This is incredible. I am fortunate to have a pastor that gets it! I am still figuring out how to set the boundaries and remove that person from my life. I wish it was as easy as I would like it to be, but unfortunately when there are children and court systems involved, it is tough. Thanks for this resource. I plan to listen to more by Mr. Doyle.
Welcome to the blog! We like to direct new commenters to our New Users’ page. It gives tips for protecting one’s identity when commenting on the blog – which is the reason I altered your screen name 🙂
Thanks! I have actually been following the blog and have posted before. Just changed emails. Your site has given me tremendous information. I share your info with my pastor often. He then in turn shares with others.
I have been listening to Patrick Doyle on the Dove station in Oregon for over year now. I absolutely love his interviews with Perry Atkinson about emotional abuse and on marital issues. Excellent. I would recommend him to everyone on these posts!!. You can go to thedove.us and he also has a counseling agency called Veritas counseling. I have personally counseled with him about three times and he is excellent.
Patrick Doyle is an amazing counselor / pastor. I have personally counseled with him over the phone and have been listening to him on YouTube or the Dove.us station for over a year now. I would recommend him to anyone on this blog. He has had many interviews with Perry Atkinson on the dove station that speak about emotional abuse in marriage, why marriages aren’t working and many other topics that support abused spouses. He also has sermons you can listen to online. He has been a counselor for many years. His counseling has been incredible. He has a wonderful redemption story of Jesus in His life as well.
I would love a couple of sessions with Patrick. I am in turmoil over my marriage and how my husband treats me. His behavior towards me is almost like pay back time. I hurt him so now I am going to make you hurt twice as bad.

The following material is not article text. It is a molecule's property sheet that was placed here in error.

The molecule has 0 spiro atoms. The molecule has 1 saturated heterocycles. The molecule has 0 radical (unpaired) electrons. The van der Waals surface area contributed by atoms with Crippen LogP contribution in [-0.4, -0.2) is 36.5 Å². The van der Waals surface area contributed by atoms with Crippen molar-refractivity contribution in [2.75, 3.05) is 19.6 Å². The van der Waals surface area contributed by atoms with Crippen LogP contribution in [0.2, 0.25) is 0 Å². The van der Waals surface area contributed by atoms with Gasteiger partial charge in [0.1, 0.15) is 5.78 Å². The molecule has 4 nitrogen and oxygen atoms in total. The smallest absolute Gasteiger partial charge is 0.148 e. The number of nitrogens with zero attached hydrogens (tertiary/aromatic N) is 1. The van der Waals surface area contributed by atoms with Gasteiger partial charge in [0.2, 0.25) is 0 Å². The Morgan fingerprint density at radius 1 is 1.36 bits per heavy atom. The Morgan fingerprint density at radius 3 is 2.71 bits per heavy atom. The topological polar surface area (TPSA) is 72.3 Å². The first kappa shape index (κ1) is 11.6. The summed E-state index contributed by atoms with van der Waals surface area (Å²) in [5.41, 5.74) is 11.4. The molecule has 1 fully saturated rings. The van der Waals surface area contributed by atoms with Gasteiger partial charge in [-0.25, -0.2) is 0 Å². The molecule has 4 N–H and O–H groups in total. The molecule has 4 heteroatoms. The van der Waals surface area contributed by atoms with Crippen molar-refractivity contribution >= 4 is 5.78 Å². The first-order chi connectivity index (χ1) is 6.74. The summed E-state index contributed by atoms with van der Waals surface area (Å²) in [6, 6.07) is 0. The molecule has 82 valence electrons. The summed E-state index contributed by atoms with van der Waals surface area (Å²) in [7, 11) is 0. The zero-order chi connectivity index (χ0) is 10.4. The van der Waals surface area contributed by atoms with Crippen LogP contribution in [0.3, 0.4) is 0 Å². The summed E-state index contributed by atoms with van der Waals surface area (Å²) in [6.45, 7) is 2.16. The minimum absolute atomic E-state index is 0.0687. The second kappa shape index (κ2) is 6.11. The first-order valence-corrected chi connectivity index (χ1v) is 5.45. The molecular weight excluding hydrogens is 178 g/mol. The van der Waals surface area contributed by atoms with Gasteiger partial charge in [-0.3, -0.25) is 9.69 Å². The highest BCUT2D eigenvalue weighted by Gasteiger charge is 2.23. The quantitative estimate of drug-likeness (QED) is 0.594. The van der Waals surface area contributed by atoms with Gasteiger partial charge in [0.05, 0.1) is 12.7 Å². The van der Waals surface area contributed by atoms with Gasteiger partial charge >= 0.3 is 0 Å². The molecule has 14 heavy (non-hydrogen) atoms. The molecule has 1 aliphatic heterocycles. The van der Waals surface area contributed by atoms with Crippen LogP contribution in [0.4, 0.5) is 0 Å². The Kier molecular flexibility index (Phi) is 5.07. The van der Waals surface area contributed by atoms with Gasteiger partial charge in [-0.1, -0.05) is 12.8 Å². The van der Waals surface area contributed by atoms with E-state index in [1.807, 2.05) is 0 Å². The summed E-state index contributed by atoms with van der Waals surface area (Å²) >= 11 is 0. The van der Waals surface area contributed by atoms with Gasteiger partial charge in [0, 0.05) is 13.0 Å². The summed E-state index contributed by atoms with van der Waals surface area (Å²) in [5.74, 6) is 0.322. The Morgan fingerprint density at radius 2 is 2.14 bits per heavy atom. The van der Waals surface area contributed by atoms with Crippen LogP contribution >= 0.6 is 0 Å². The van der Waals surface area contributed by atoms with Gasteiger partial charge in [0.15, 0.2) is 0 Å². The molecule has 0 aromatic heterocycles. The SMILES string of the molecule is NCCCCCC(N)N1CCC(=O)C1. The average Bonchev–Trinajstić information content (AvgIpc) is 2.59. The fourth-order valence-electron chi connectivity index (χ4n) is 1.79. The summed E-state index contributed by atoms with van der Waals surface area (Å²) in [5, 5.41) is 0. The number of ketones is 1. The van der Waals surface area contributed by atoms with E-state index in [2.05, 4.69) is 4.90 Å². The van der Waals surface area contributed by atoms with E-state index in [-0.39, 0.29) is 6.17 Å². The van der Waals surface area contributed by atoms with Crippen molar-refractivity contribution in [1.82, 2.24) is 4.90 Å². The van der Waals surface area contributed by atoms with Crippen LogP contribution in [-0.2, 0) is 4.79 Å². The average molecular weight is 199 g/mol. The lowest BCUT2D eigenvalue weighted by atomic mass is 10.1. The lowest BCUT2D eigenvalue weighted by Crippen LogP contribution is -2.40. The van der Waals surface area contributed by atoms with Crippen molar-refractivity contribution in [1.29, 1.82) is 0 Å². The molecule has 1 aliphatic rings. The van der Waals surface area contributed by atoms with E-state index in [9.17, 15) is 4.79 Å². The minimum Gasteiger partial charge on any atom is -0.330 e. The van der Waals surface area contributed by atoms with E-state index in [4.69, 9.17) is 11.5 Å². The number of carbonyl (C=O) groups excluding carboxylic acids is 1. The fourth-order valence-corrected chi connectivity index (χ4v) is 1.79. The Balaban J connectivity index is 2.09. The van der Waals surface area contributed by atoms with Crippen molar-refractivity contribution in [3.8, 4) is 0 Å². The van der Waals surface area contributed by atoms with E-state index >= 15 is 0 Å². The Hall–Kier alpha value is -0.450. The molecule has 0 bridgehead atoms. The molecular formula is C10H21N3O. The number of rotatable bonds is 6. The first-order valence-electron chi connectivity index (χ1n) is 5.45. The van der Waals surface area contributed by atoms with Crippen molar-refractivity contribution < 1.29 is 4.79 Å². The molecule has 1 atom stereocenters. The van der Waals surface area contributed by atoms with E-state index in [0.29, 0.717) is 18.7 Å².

Stronger Now and Newcreation – you said it! Patrick Doyle is a great resource! FREE counseling by watching his YouTubes. Thank you, ACFJ, for posting this!
A lot of things triggered me big time on this video. However I get the 4 points.
Conviction from God alone. Yes this would mean it’s not a show but that’s it’s real. Of course this doesn’t mean you don’t speak up. I had church members telling me to wait on The Lord when I was afraid he was going to kill me.
When he said both people have things to confess…yes in a healthy relationship you have that. In an abusive one I couldn’t see what specifically it was that I was doing wrong (although it seemed like it was everything) and my abuser used that against me saying “you’re so perfect- you never have to apologize for anything!” I still think that in that abusive relationship that I didn’t do many things wrong. I had to be perfect and even when I did something that could have been offensive I was afraid to say sorry and what for because he’d punish me later! I was under his control all of the time. Even so, When I was aware of something I would confess it and repent of it no matter how small if seemed. When he’d be angry for weeks he’d say it’s because I won’t see my sin and do that right thing. Yet he’d NEVER tell me how I hurt him. I would have no clue. Then weeks later he’d come up with something that happened in the middle of that time. It would be a bogus offense- something he actually made up and distorted completely out of context. Id explain clearly what was happening during the accusation he made and then he’d say I never take accountability.
I couldn’t watch much past this point. Certain phrases and words really triggered me badly. Felt like a lecture in that way.
Those were the 4, right?
It is true that godly repentance must occur and evidence must be seen by the offended. Theyll know. This must happen before reconciliation. That’s essential. I agree. I like that he put a division between repentance and reconciliation. They are separate. I think that’s very healthy.